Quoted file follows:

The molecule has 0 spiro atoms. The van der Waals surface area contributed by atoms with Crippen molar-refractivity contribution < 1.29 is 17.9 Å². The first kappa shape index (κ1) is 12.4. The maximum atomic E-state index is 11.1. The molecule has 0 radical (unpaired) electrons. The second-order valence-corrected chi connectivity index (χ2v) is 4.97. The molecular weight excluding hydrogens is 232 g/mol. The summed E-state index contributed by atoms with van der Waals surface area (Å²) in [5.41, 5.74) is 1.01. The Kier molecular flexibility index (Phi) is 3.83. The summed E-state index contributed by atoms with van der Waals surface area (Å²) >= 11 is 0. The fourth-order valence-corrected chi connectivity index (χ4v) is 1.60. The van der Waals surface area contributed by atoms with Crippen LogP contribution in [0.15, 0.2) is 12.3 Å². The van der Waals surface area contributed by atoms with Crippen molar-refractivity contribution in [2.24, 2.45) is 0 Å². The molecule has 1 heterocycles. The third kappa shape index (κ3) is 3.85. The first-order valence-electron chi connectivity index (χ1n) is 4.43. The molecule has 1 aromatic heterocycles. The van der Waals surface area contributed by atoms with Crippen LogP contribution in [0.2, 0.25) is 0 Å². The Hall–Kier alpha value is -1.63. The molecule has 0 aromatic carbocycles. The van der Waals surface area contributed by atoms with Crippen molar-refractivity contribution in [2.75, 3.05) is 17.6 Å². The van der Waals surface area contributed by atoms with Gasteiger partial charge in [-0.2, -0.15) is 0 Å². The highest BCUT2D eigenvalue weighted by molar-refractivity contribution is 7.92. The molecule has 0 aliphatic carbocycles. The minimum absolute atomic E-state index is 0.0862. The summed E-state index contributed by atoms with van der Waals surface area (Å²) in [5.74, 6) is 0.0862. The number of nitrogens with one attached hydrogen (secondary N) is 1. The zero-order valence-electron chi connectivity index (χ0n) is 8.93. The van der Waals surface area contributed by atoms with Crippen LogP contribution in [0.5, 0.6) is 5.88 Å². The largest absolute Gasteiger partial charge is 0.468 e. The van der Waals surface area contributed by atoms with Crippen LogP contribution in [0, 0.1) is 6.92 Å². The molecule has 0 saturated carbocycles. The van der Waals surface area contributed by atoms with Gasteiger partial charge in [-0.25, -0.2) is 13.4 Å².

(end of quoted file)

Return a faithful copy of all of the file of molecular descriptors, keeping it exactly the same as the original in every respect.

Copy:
The molecule has 0 spiro atoms. The van der Waals surface area contributed by atoms with Crippen molar-refractivity contribution < 1.29 is 17.9 Å². The first kappa shape index (κ1) is 12.4. The maximum atomic E-state index is 11.1. The molecule has 0 radical (unpaired) electrons. The second-order valence-corrected chi connectivity index (χ2v) is 4.97. The molecular weight excluding hydrogens is 232 g/mol. The summed E-state index contributed by atoms with van der Waals surface area (Å²) in [5.41, 5.74) is 1.01. The Kier molecular flexibility index (Phi) is 3.83. The summed E-state index contributed by atoms with van der Waals surface area (Å²) >= 11 is 0. The fourth-order valence-corrected chi connectivity index (χ4v) is 1.60. The van der Waals surface area contributed by atoms with Crippen LogP contribution in [0.15, 0.2) is 12.3 Å². The van der Waals surface area contributed by atoms with Crippen molar-refractivity contribution in [2.24, 2.45) is 0 Å². The molecule has 1 heterocycles. The third kappa shape index (κ3) is 3.85. The first-order valence-electron chi connectivity index (χ1n) is 4.43. The molecule has 1 aromatic heterocycles. The van der Waals surface area contributed by atoms with Crippen LogP contribution in [0.2, 0.25) is 0 Å². The Hall–Kier alpha value is -1.63. The molecule has 0 aromatic carbocycles. The van der Waals surface area contributed by atoms with Crippen molar-refractivity contribution in [2.75, 3.05) is 17.6 Å². The van der Waals surface area contributed by atoms with Gasteiger partial charge in [-0.2, -0.15) is 0 Å². The highest BCUT2D eigenvalue weighted by molar-refractivity contribution is 7.92. The molecule has 0 aliphatic carbocycles. The minimum absolute atomic E-state index is 0.0862. The summed E-state index contributed by atoms with van der Waals surface area (Å²) in [5.74, 6) is 0.0862. The number of nitrogens with one attached hydrogen (secondary N) is 1. The zero-order valence-electron chi connectivity index (χ0n) is 8.93. The van der Waals surface area contributed by atoms with Crippen LogP contribution in [0.5, 0.6) is 5.88 Å². The largest absolute Gasteiger partial charge is 0.468 e. The van der Waals surface area contributed by atoms with Crippen LogP contribution in [0, 0.1) is 6.92 Å². The molecule has 0 saturated carbocycles. The van der Waals surface area contributed by atoms with Gasteiger partial charge in [-0.25, -0.2) is 13.4 Å².